AIAS President: 'Game Reviewers Are Lazy'

BOOM widget 118776Speaking on the current state of video game journalism and criticism, Academy of Interactive Arts & Sciences president Joseph Olin has expressed his belief that "game reviewers are lazy" due to a reliance on scores and the desire to review a game quickly.

"When I just see a score, whether it's a Metacritic score or 5 stars or 4 thumbs, that doesn't tell me anything," Olin told Shacknews during an extensive interview, to be published in full at a later date. "I am never surprised when there's as much as a 40% or 50% variance between Metacritic numbers and user numbers."

"My pet peeve is that game reviewers are lazy," he said. "Not all, but in terms of the reviews [something like] 'This game isn't as good because let's compare it to that game over there and that game was great.' Who gives a, you know, bleep?"

"How can you review a game, how can you give a comment about a game like Grand Theft Auto IV, that has 40-plus hours or more of gameplay, if you've only spent 2 1/2 to 3 hours playing it," Olin asked, describing his query as a "challenge" to the industry.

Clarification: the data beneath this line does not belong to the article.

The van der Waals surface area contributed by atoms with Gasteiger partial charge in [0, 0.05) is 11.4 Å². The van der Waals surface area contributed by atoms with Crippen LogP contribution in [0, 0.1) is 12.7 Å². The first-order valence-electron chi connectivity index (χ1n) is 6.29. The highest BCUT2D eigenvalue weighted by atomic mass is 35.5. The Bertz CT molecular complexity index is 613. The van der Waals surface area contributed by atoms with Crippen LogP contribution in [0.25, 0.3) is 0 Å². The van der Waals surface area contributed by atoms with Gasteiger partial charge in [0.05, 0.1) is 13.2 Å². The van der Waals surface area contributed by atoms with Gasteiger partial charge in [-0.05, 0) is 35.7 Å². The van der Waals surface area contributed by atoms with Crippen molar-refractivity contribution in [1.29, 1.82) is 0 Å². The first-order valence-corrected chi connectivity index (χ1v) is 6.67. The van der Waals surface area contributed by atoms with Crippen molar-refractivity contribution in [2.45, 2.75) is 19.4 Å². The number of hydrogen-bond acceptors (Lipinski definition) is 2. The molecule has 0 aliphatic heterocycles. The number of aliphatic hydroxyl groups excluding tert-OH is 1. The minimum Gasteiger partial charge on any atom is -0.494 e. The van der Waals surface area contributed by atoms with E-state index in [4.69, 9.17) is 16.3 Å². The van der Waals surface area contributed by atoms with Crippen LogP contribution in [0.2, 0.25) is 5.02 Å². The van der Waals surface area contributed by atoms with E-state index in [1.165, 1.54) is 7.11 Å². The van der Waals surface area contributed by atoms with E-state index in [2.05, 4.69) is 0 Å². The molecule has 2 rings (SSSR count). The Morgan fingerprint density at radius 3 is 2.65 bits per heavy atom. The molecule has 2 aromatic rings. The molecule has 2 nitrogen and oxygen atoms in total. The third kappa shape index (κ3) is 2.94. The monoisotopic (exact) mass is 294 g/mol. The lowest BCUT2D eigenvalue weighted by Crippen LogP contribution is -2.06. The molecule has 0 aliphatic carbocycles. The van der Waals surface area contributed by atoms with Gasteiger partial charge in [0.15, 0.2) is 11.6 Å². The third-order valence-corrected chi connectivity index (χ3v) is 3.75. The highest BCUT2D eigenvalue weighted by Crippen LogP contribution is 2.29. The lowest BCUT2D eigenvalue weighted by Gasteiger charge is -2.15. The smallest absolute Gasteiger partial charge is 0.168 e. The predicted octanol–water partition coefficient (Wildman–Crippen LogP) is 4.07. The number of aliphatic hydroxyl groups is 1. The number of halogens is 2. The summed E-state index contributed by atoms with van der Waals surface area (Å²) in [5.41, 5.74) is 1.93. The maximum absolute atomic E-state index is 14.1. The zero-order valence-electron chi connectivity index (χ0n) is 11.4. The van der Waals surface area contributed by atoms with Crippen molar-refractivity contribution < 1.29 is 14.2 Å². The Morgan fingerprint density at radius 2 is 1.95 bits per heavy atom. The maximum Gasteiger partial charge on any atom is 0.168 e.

"It would be like reviewing a movie but only seeing the opening, first reel. I don't think that's fair, or is it accurate," he explained.

Prior to his appointment as AIAS president in 2004, Olin served as the vice president of marketing for publisher Eidos and in a position at Microprose. His official biography claims he was "instrumental in raising consumer awareness of well-known videogame publishers and properties from Nintendo to Sega Genesis."

Olin stressed his view that there are "a lot of game critics, but very little critical analysis," describing a "meaningful" review that one that gives "a point of view...good coverage as to what the game maker was trying to do, how they were trying to involve you."

In that instance, he explained, "it's only fair to also point out in the review that some things work better than others, there's some things that were disappointing or didn't live up to the premise or the promise."

However, Olin was clear that "some games obviously don't require [critics to complete the game]," listing Madden as one such example.